Many seniors pay much more for prescription drugs than Medicare Part D’s $4,700 catastrophic coverage threshold might suggest.
A new study by the Kaiser Family Foundation finds that many seniors who take expensive drugs for arthritis, hepatitis C, multiple sclerosis and cancer will spend between $4,000 and $12,000 in 2016 just to take one drug.
Why? Well, the drugs are extremely expensive. So expensive that Medicare beneficiaries who depend on them are footing five-figure bills even though they are only picking up 5 percent of the tab.
Those on such expensive drugs quickly hit the threshold in the first months of the year, when they are picking up 25 percent to 33 percent of the cost (and sometimes a deductible). They then hit a gap period, when they’re responsible for 45 percent of the cost of brand-name drugs and 65 percent for generics. Afterwards, they hit the catastrophic phase.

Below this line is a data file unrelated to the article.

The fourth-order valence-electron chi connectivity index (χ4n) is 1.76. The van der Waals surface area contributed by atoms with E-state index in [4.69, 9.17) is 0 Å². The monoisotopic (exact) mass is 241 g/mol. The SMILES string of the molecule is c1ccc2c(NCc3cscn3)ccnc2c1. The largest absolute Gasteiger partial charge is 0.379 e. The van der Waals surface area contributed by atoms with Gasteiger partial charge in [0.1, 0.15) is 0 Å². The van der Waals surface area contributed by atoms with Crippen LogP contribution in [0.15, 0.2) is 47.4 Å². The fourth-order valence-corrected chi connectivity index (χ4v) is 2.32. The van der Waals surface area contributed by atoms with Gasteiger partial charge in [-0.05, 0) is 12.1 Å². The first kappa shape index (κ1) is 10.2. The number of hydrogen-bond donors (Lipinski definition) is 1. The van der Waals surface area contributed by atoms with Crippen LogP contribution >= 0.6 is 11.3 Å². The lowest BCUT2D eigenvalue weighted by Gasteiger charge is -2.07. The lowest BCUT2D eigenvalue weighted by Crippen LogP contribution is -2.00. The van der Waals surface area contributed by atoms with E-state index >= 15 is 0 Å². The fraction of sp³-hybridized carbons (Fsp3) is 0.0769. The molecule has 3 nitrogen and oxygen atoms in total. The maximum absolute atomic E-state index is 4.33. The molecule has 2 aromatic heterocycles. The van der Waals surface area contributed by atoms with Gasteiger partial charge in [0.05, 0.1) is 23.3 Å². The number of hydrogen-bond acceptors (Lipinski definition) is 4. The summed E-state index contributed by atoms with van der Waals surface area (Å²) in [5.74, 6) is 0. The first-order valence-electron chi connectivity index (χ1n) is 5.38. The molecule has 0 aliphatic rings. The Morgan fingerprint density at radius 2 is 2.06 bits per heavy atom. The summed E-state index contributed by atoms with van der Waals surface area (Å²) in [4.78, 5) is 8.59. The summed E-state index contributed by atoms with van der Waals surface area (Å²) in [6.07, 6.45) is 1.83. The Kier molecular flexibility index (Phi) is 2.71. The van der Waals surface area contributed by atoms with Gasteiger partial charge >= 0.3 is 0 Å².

The most expensive median cost comes from Revlimid, a drug used to treat some blood cancers. A senior on Revlimid spends a median of $11,538 a year, the great majority of which comes after catastrophic coverage is in effect.
Most seniors reach the catastrophic threshold from multiple prescriptions. For instance, the typical Revlimid user reaches the threshold after spending about $3,000 on Revlimid and the rest on other medications.
In a distant second place is Gleevec, a drug mainly used to treat leukemia. Medicare beneficiaries who take it can expect to spend $8,503 a year just for that medication. Zytiga, another cancer treatment, comes in third at $7,227.
Those taking drugs for Multiple Sclerosis or Hepatitis C cost spend a median of between $6,000 and $7,000 a year for their prescriptions. Typically between half to 60 percent of that cost is incurred after the catastrophic threshold is reached.
Arthritis is cheaper, but pricey nevertheless. The median cost for a senior on Orencia, Humira or Enbrel is $4,413, $4,864 and $4,872 a year, respectively. But unlike those taking medication for the more serious, life-threatening diseases, arthritis patients typically spend most of their money before hitting the catastrophic threshold.